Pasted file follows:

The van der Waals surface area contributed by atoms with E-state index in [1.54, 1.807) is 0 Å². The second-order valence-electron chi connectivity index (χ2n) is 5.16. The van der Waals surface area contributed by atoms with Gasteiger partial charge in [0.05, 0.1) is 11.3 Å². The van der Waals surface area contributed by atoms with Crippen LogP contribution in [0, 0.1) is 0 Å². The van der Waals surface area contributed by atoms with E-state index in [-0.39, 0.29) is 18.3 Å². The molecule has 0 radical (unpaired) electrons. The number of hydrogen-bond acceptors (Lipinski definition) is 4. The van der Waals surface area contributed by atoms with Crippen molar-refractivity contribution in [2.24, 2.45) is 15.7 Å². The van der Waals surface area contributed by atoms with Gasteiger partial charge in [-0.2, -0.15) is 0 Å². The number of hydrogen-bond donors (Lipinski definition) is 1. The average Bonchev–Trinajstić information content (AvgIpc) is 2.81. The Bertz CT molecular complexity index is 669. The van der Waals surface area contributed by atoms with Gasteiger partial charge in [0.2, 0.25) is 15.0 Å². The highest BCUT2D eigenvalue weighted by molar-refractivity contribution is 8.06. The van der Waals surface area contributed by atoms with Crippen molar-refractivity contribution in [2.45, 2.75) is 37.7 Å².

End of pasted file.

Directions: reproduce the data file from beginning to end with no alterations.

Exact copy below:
The van der Waals surface area contributed by atoms with E-state index in [1.54, 1.807) is 0 Å². The second-order valence-electron chi connectivity index (χ2n) is 5.16. The van der Waals surface area contributed by atoms with Gasteiger partial charge in [0.05, 0.1) is 11.3 Å². The van der Waals surface area contributed by atoms with Crippen LogP contribution in [0, 0.1) is 0 Å². The van der Waals surface area contributed by atoms with E-state index in [-0.39, 0.29) is 18.3 Å². The molecule has 0 radical (unpaired) electrons. The number of hydrogen-bond acceptors (Lipinski definition) is 4. The van der Waals surface area contributed by atoms with Crippen molar-refractivity contribution in [2.24, 2.45) is 15.7 Å². The van der Waals surface area contributed by atoms with Gasteiger partial charge in [-0.2, -0.15) is 0 Å². The number of hydrogen-bond donors (Lipinski definition) is 1. The average Bonchev–Trinajstić information content (AvgIpc) is 2.81. The Bertz CT molecular complexity index is 669. The van der Waals surface area contributed by atoms with Gasteiger partial charge in [0.2, 0.25) is 15.0 Å². The highest BCUT2D eigenvalue weighted by molar-refractivity contribution is 8.06. The van der Waals surface area contributed by atoms with Crippen molar-refractivity contribution in [2.45, 2.75) is 37.7 Å².